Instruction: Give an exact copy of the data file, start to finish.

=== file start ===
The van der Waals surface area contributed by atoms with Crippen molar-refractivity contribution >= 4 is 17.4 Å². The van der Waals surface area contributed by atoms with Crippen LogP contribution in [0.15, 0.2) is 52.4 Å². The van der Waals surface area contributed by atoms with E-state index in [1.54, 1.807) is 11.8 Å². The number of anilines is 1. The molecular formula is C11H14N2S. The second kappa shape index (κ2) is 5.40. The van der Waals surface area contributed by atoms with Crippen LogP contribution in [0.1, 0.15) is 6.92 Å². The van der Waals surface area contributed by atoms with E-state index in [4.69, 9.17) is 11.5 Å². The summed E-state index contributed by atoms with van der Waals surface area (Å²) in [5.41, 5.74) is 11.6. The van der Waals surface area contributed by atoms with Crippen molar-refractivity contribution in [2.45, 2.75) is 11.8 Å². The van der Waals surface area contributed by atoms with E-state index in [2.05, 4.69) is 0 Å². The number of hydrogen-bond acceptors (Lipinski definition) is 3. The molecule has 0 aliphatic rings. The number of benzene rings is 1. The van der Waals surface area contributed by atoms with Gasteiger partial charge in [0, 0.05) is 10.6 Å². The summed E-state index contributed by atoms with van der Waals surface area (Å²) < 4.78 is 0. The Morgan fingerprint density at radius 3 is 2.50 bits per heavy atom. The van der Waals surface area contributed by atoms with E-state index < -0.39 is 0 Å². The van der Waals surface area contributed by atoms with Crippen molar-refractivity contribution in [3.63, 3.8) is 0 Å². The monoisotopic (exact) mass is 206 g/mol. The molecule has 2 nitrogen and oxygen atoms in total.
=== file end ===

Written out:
The van der Waals surface area contributed by atoms with Crippen molar-refractivity contribution >= 4 is 17.4 Å². The van der Waals surface area contributed by atoms with Crippen LogP contribution in [0.15, 0.2) is 52.4 Å². The van der Waals surface area contributed by atoms with E-state index in [1.54, 1.807) is 11.8 Å². The number of anilines is 1. The molecular formula is C11H14N2S. The second kappa shape index (κ2) is 5.40. The van der Waals surface area contributed by atoms with Crippen LogP contribution in [0.1, 0.15) is 6.92 Å². The van der Waals surface area contributed by atoms with E-state index in [4.69, 9.17) is 11.5 Å². The summed E-state index contributed by atoms with van der Waals surface area (Å²) in [5.41, 5.74) is 11.6. The van der Waals surface area contributed by atoms with Crippen molar-refractivity contribution in [2.45, 2.75) is 11.8 Å². The van der Waals surface area contributed by atoms with E-state index in [2.05, 4.69) is 0 Å². The number of hydrogen-bond acceptors (Lipinski definition) is 3. The molecule has 0 aliphatic rings. The number of benzene rings is 1. The van der Waals surface area contributed by atoms with Gasteiger partial charge in [0, 0.05) is 10.6 Å². The summed E-state index contributed by atoms with van der Waals surface area (Å²) < 4.78 is 0. The Morgan fingerprint density at radius 3 is 2.50 bits per heavy atom. The van der Waals surface area contributed by atoms with E-state index < -0.39 is 0 Å². The van der Waals surface area contributed by atoms with Crippen molar-refractivity contribution in [3.63, 3.8) is 0 Å². The monoisotopic (exact) mass is 206 g/mol. The molecule has 2 nitrogen and oxygen atoms in total.